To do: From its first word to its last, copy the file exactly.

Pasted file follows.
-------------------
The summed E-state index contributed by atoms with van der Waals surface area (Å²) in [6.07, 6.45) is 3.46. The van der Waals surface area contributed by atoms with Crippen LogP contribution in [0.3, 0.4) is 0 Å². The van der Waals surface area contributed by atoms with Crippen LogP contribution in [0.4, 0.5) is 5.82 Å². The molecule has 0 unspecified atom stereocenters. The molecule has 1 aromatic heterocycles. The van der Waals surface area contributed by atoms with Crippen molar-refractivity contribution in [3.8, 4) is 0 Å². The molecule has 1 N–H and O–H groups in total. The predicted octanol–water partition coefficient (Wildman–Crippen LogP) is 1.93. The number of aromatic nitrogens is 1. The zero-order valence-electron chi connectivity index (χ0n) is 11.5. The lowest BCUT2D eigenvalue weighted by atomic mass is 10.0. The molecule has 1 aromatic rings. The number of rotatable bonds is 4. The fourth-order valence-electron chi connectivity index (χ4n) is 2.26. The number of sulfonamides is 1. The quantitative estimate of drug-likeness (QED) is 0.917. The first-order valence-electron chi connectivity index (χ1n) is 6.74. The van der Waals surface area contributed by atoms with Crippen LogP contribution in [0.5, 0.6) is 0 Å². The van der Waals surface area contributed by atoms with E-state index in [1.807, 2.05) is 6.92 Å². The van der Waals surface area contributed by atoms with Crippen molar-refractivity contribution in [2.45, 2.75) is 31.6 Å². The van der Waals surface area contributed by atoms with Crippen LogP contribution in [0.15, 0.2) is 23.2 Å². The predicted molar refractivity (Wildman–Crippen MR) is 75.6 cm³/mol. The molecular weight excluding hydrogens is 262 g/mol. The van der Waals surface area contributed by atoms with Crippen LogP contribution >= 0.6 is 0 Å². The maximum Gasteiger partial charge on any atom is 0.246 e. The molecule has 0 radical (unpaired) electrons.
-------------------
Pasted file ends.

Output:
The summed E-state index contributed by atoms with van der Waals surface area (Å²) in [6.07, 6.45) is 3.46. The van der Waals surface area contributed by atoms with Crippen LogP contribution in [0.3, 0.4) is 0 Å². The van der Waals surface area contributed by atoms with Crippen LogP contribution in [0.4, 0.5) is 5.82 Å². The molecule has 0 unspecified atom stereocenters. The molecule has 1 aromatic heterocycles. The van der Waals surface area contributed by atoms with Crippen molar-refractivity contribution in [3.8, 4) is 0 Å². The molecule has 1 N–H and O–H groups in total. The predicted octanol–water partition coefficient (Wildman–Crippen LogP) is 1.93. The number of aromatic nitrogens is 1. The zero-order valence-electron chi connectivity index (χ0n) is 11.5. The lowest BCUT2D eigenvalue weighted by atomic mass is 10.0. The molecule has 1 aromatic rings. The number of rotatable bonds is 4. The fourth-order valence-electron chi connectivity index (χ4n) is 2.26. The number of sulfonamides is 1. The quantitative estimate of drug-likeness (QED) is 0.917. The first-order valence-electron chi connectivity index (χ1n) is 6.74. The van der Waals surface area contributed by atoms with Crippen LogP contribution in [0.5, 0.6) is 0 Å². The van der Waals surface area contributed by atoms with E-state index in [1.807, 2.05) is 6.92 Å². The van der Waals surface area contributed by atoms with Crippen molar-refractivity contribution in [2.45, 2.75) is 31.6 Å². The van der Waals surface area contributed by atoms with Crippen LogP contribution in [0.15, 0.2) is 23.2 Å². The predicted molar refractivity (Wildman–Crippen MR) is 75.6 cm³/mol. The molecular weight excluding hydrogens is 262 g/mol. The van der Waals surface area contributed by atoms with Crippen LogP contribution >= 0.6 is 0 Å². The maximum Gasteiger partial charge on any atom is 0.246 e. The molecule has 0 radical (unpaired) electrons.